Florida politicians plan to expand the controversial bill that prohibits the discussion of sexuality and gender identity in public schools.
The “Parental Rights in Education” bill, dubbed by critics as the “Don’t Say Gay” law, effectively banned discussions about LGBTQIA+ issues from kindergarten through third grade when it was signed into law in March 2022. Gov. Ron DeSantis is now proposing that the bill expand to include fourth through 12th grades.
The state Education Department introduced the expanded law on March 22. It does not require legislative approval, and the state’s conservative Board of Education is expected to pass the proposal during a vote in April.
According to 2017 data in a report by the Black LGBTQIA+ civil rights organization the National Black Justice Coalition, 51.6% of Black LGBTQIA+ students felt unsafe at school because of their sexual orientation, 40.2% because of their gender expression, and 30.6% because of their race or ethnicity. If the new proposal passes, young queer and trans people in Florida may face even more dangerous circumstances as hate crimes against LGBTQIA+ communities are on the rise nationally.
A Miami middle school civics teacher said she is particularly concerned for her students who are being bullied by other children because they are assumed to be gay. According to Marsha, who is using a pseudonym out of fear of retaliation, one of her students exhibits signs of self-harming behavior. Under the new proposal, Marsha could not discuss gender or sexuality in the classroom in a way that would affirm the student.
“I’m not teaching kids about gender identity, but I’m a lesbian, and that’s part of my life,” said Marsha. “Could my wife come pick me up from school? If the kids asked, ‘Who is this lady?’ What am I supposed to say? It shouldn’t be a thing I have to think about.”
According to Marsha, who has been teaching since 2008, her colleagues were just beginning to get comfortable with LGBTQIA+ people on campus—and then “Don’t Say Gay” passed. She said she now feels like she has to “shut up,” think about what she says, or hide things altogether.
“When I felt like I could be out to the kids, I was someone whom [LGBTQIA+ students] could talk to, and now I feel like I can’t say anything,” Marsha said. “I don’t know if I will lose my job.”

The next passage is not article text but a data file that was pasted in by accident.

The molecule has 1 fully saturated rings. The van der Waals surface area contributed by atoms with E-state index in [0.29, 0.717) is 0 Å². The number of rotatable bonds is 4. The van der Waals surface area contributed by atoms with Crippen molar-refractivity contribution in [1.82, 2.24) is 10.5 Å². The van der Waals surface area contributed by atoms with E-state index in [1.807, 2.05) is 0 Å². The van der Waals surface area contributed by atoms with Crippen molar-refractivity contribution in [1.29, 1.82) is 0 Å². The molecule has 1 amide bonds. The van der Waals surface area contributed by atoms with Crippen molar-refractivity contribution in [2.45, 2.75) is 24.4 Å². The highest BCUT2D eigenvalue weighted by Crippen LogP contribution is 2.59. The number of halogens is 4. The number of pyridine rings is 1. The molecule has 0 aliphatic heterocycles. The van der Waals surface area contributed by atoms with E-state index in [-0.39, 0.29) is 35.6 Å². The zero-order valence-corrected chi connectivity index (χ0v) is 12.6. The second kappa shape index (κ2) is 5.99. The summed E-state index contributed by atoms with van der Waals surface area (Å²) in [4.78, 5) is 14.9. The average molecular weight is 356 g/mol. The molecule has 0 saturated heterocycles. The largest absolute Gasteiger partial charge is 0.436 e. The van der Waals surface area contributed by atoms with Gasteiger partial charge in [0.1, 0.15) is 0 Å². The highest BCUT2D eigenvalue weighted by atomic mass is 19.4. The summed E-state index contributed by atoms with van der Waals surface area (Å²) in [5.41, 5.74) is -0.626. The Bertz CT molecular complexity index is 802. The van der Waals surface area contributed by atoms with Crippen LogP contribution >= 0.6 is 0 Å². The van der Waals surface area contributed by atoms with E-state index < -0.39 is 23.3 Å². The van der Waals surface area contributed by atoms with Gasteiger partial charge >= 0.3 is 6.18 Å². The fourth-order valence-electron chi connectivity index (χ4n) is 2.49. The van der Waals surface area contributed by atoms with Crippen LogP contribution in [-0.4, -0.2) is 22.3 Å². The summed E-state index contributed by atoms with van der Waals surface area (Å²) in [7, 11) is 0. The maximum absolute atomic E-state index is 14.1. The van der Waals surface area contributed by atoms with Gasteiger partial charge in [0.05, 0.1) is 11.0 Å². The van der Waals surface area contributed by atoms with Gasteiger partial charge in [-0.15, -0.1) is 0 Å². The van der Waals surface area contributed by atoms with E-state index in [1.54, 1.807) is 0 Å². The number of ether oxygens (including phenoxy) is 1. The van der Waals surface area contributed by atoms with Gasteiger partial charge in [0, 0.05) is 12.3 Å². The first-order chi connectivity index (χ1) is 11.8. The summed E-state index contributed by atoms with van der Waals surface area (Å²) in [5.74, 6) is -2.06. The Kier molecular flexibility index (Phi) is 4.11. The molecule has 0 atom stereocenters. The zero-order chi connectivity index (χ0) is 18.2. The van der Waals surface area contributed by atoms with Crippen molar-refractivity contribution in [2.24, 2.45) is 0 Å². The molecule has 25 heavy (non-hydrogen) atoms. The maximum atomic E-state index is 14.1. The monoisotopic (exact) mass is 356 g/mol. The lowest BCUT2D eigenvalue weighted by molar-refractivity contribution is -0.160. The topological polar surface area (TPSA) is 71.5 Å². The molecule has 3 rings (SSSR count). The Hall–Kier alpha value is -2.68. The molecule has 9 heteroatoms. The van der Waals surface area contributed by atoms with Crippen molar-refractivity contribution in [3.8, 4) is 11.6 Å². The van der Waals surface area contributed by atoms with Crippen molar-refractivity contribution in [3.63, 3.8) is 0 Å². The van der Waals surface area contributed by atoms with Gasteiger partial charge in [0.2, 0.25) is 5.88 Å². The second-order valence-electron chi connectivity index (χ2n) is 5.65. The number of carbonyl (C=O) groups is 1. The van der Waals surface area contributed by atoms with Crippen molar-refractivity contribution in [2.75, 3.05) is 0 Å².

According to a 2013 report by the Gay, Lesbian, Straight, Education Network, over half of the LGBTQIA+ students who did not plan to finish school cited hostile or unsupportive school climates as a barrier. In a recent study by the Williams Institute at UCLA School of Law and Clark University, 88% of 113 LGBTQIA+ parents surveyed said they were “very or somewhat concerned” about the effects of “Don’t Say Gay” on their children and families. Thirteen percent said their LGBTQIA+ children expressed fears about the future related to living in Florida.
Marsha said she hopes the “Don’t Say Gay” bill and its potential expansion get overturned and that a more open environment returns to the classrooms. However, she has no intentions of violating the law out of fear of being criminalized.
“I’m too scared,” she said. “I’m trying to figure out how to leave Florida at this point because it just seems like it’s going to get worse.”
A social studies high school teacher in Miami-Dade County, who does not identify as LGBTQIA+ and has been teaching for four years, said he has every intention of disobeying the expanded proposal if it passes. The teacher, who requested to remain anonymous out of fear of retaliation, said it is important to continue teaching the 14th Amendment’s equal protection clause and maintain LGBTQIA+ representation in the classroom.
“I teach in an underprivileged community with a lot of immigrants from Central America, where there’s widespread homophobia,” he said. “I think it’s important to try to nip that in the bud as soon as possible and expose kids to other identities.”
Both teachers who spoke to Prism said they want to see protests from community members against these bills and against censorship.